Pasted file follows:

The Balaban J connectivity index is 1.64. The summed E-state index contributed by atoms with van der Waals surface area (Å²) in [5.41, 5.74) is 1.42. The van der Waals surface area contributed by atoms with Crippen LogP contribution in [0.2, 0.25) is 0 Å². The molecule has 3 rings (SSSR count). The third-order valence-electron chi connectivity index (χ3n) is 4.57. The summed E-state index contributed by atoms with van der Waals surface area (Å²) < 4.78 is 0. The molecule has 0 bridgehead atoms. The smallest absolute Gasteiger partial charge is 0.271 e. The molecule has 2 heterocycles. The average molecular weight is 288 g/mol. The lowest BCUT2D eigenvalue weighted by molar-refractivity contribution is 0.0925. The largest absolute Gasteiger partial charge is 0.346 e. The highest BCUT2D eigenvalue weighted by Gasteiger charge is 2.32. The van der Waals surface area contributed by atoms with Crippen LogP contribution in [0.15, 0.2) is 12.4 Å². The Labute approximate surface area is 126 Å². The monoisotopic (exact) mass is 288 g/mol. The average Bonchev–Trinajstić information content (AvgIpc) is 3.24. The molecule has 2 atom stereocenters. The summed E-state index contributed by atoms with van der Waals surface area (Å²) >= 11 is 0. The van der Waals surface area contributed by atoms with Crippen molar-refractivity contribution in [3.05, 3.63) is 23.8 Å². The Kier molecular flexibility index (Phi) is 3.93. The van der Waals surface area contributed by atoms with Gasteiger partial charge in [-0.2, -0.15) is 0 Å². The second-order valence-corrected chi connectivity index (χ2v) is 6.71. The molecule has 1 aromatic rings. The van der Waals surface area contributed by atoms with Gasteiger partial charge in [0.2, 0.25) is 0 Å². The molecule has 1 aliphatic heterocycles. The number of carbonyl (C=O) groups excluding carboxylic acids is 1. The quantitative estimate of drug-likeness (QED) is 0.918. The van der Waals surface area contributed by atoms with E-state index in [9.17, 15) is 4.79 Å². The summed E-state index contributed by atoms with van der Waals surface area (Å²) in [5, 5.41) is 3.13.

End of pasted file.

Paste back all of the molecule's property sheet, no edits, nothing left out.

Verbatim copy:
The Balaban J connectivity index is 1.64. The summed E-state index contributed by atoms with van der Waals surface area (Å²) in [5.41, 5.74) is 1.42. The van der Waals surface area contributed by atoms with Crippen LogP contribution in [0.2, 0.25) is 0 Å². The molecule has 3 rings (SSSR count). The third-order valence-electron chi connectivity index (χ3n) is 4.57. The summed E-state index contributed by atoms with van der Waals surface area (Å²) < 4.78 is 0. The molecule has 0 bridgehead atoms. The smallest absolute Gasteiger partial charge is 0.271 e. The molecule has 2 heterocycles. The average molecular weight is 288 g/mol. The lowest BCUT2D eigenvalue weighted by molar-refractivity contribution is 0.0925. The largest absolute Gasteiger partial charge is 0.346 e. The highest BCUT2D eigenvalue weighted by Gasteiger charge is 2.32. The van der Waals surface area contributed by atoms with Crippen LogP contribution in [0.15, 0.2) is 12.4 Å². The Labute approximate surface area is 126 Å². The monoisotopic (exact) mass is 288 g/mol. The average Bonchev–Trinajstić information content (AvgIpc) is 3.24. The molecule has 2 atom stereocenters. The summed E-state index contributed by atoms with van der Waals surface area (Å²) >= 11 is 0. The van der Waals surface area contributed by atoms with Crippen molar-refractivity contribution in [3.05, 3.63) is 23.8 Å². The Kier molecular flexibility index (Phi) is 3.93. The van der Waals surface area contributed by atoms with Gasteiger partial charge in [-0.2, -0.15) is 0 Å². The second-order valence-corrected chi connectivity index (χ2v) is 6.71. The molecule has 1 aromatic rings. The van der Waals surface area contributed by atoms with Gasteiger partial charge in [0.2, 0.25) is 0 Å². The molecule has 1 aliphatic heterocycles. The number of carbonyl (C=O) groups excluding carboxylic acids is 1. The quantitative estimate of drug-likeness (QED) is 0.918. The van der Waals surface area contributed by atoms with E-state index in [9.17, 15) is 4.79 Å². The summed E-state index contributed by atoms with van der Waals surface area (Å²) in [5, 5.41) is 3.13.